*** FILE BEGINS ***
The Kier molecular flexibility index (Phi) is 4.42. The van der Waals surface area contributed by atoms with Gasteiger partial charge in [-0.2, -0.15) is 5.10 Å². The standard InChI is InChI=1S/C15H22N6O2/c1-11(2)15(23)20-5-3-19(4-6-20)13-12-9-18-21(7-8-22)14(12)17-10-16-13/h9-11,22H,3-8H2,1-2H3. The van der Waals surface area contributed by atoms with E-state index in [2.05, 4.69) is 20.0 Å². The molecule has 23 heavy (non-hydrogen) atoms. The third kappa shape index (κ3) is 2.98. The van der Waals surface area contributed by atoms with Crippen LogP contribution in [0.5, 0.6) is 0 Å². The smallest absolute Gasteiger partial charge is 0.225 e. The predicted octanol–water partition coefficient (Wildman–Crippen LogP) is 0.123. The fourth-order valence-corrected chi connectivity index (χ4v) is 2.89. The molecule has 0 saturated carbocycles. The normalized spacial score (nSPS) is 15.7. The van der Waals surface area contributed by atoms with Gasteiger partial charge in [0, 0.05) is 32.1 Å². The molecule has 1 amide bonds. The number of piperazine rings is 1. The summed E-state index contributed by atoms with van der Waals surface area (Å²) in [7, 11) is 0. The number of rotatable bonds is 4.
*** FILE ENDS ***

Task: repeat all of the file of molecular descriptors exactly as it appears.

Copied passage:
The Kier molecular flexibility index (Phi) is 4.42. The van der Waals surface area contributed by atoms with Gasteiger partial charge in [-0.2, -0.15) is 5.10 Å². The standard InChI is InChI=1S/C15H22N6O2/c1-11(2)15(23)20-5-3-19(4-6-20)13-12-9-18-21(7-8-22)14(12)17-10-16-13/h9-11,22H,3-8H2,1-2H3. The van der Waals surface area contributed by atoms with E-state index in [2.05, 4.69) is 20.0 Å². The molecule has 23 heavy (non-hydrogen) atoms. The third kappa shape index (κ3) is 2.98. The van der Waals surface area contributed by atoms with Crippen LogP contribution in [0.5, 0.6) is 0 Å². The smallest absolute Gasteiger partial charge is 0.225 e. The predicted octanol–water partition coefficient (Wildman–Crippen LogP) is 0.123. The fourth-order valence-corrected chi connectivity index (χ4v) is 2.89. The molecule has 0 saturated carbocycles. The normalized spacial score (nSPS) is 15.7. The van der Waals surface area contributed by atoms with Gasteiger partial charge in [0, 0.05) is 32.1 Å². The molecule has 1 amide bonds. The number of piperazine rings is 1. The summed E-state index contributed by atoms with van der Waals surface area (Å²) in [7, 11) is 0. The number of rotatable bonds is 4.